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Old 12-24-2012, 07:27 PM
 
Location: Betwixt and Between
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+1 for Belize. Also, David, Panama. Boquete, Panama. Lots of exPat Americans there as well as the nicer areas of Panama City.
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Old 12-25-2012, 06:38 AM
 
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If you stick to areas where there are a lot of expats you'll usually find quite a few locals speak English too. The Lake Chapala area of Mexico has the largest group of English speaking expats in Latin America and you can get by on just English. Antigua, Guatemala is also a place with many English speaking locals, many of whom lived and worked in the States as well as having dealt with English speakers for generations. I've read that Colombia is trying to become a bilingual nation, requiring English study throughout the school years.
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Old 12-26-2012, 03:01 PM
 
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Originally Posted by Lugnuts View Post
+1 for Belize. Also, David, Panama. Boquete, Panama. Lots of exPat Americans there as well as the nicer areas of Panama City.
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Originally Posted by tvdxer View Post
Belmopan, Belize
Belize City, Belize
All other cities in Belize (English-speaking national)
Puerto Limon, Costa Rica and the rest of the Caribbean coast of Costa Rica
The Caribbean coast of Panama
Bluefields, Nicaragua

I doubt either a third of Ciudad Juarez or Tijuana speaks English, as one can live an almost perfectly normal existence on the U.S. side of the border only speaking Spanish.
Belize is not Latin America. It's part of the English Caribbean along with Jamaica, Cayman Islands, etc.
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Old 12-29-2012, 09:07 PM
 
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Originally Posted by Lugnuts View Post
+1 for Belize. Also, David, Panama. Boquete, Panama. Lots of exPat Americans there as well as the nicer areas of Panama City.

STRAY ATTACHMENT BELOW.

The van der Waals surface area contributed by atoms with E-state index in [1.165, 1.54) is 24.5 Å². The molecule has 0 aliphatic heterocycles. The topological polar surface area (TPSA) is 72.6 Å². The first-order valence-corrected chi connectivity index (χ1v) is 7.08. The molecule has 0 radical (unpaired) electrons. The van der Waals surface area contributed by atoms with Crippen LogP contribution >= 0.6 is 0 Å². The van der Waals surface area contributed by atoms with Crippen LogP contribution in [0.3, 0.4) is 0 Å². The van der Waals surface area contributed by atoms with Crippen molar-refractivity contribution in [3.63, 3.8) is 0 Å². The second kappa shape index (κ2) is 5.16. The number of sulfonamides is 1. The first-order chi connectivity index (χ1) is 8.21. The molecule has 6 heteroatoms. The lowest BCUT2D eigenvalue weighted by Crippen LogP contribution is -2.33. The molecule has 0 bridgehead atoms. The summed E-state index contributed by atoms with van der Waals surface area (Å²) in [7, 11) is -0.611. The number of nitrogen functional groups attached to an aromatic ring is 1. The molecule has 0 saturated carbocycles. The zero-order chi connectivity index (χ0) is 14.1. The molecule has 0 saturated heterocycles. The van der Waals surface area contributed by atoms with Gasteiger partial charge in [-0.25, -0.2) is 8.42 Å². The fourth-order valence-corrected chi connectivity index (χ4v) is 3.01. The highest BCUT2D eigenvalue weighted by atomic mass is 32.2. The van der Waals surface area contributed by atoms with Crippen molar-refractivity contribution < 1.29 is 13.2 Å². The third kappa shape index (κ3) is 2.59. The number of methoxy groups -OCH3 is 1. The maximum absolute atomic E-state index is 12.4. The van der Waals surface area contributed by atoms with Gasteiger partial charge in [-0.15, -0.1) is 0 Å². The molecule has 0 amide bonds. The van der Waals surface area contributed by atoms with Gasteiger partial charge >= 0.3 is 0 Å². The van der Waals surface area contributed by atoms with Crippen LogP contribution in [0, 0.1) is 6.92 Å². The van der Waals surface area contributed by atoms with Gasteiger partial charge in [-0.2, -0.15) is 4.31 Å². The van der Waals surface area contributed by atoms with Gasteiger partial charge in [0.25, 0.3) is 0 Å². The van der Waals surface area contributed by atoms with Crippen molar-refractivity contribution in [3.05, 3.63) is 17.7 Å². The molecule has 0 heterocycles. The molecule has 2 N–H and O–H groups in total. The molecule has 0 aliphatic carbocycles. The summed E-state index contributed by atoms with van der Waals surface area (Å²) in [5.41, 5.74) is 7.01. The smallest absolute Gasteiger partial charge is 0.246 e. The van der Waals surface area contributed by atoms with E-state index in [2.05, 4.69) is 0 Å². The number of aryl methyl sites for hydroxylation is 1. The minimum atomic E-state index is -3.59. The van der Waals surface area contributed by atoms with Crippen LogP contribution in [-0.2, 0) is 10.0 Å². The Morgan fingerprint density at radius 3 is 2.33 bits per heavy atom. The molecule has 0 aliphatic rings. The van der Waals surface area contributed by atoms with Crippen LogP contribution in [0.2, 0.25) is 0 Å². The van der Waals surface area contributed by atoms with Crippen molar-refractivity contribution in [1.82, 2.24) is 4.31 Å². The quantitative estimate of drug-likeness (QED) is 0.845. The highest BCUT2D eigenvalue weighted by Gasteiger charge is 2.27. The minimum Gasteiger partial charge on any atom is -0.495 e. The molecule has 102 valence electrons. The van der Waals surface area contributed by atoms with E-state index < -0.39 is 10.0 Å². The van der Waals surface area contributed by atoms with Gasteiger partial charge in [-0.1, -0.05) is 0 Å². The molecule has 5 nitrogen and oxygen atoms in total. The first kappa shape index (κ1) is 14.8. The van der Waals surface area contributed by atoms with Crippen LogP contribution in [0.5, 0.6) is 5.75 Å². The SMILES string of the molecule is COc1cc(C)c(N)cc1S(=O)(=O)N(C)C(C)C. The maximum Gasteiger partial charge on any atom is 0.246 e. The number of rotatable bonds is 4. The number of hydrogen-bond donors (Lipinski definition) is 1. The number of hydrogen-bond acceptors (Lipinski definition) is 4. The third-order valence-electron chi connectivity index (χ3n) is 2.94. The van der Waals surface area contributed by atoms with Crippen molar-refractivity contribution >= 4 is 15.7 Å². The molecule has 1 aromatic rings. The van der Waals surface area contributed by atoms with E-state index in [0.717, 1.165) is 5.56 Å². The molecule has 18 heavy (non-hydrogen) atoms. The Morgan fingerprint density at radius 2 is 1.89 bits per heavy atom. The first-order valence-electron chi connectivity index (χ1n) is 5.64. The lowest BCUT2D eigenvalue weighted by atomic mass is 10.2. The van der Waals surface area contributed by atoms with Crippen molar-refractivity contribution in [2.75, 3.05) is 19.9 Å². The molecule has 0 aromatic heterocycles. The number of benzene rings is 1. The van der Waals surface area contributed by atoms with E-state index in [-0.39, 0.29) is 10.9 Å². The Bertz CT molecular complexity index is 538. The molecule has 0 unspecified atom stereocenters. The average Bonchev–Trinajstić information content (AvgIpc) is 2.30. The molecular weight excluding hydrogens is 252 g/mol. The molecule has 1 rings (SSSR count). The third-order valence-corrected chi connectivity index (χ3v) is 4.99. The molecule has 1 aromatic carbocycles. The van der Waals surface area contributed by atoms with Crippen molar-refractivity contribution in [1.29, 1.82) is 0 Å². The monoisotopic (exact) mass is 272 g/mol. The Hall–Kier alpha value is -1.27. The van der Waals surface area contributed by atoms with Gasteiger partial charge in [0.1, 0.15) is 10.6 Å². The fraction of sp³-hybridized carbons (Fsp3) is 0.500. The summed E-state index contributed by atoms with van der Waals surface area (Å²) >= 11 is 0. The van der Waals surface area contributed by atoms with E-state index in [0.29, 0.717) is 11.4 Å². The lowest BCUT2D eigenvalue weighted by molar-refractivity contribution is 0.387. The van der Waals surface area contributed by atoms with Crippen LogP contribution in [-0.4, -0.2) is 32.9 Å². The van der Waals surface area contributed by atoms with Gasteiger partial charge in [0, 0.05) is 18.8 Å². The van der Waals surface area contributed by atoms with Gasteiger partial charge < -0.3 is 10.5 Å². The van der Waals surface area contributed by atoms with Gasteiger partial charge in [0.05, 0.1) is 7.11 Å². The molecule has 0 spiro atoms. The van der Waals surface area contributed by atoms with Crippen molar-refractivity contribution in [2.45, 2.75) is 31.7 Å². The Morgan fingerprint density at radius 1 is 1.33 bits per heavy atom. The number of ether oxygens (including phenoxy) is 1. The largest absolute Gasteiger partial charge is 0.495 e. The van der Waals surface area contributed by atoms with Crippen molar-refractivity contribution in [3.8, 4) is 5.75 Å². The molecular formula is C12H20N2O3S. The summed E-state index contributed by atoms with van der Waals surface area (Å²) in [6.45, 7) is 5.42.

Good example! Panama had the former Panama Canal Zone until 1979. Many are the descendants of Afro-Caribbean workers who built the canal. Though, I reckon many are also found in other parts of Panama, such as Bocas de Toro. However, among Panamians who are not of African descent or formally worked in the Canal Zone, English is only a second language taught to a basic level in school.
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Old 12-29-2012, 09:14 PM
 
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Originally Posted by theunbrainwashed View Post
Belize is not Latin America. It's part of the English Caribbean along with Jamaica, Cayman Islands, etc.
Technically, Mexico, Central America, South America and the Caribbean are all Latin America. You are correct that the "Latin" part of Latin America comes from the former Spanish and Portuguese colonies of the region. Hence, some people do not consider the non-Latin parts of Latin America, a part of Latin America. The Afro-Caribbean countries may or may not be a part of Latin America. On the other hand, the demographic changes in Belize should definitely push the country into the "Latin America" category. Why? The Latin influx in Belize has pushed Belize to be a de facto bilingual country, English AND Spanish. I think almost half the country is native to Spanish and many of the rest speak it as a second tongue. Yes, English is still the official language of Belize. However, in parts of northern Belize or near the Guatemalan border, you will hear more Spanish than English. Thus, I think Belize should be seen as part of Latin America, even if the Afro-Caribbean countries are not.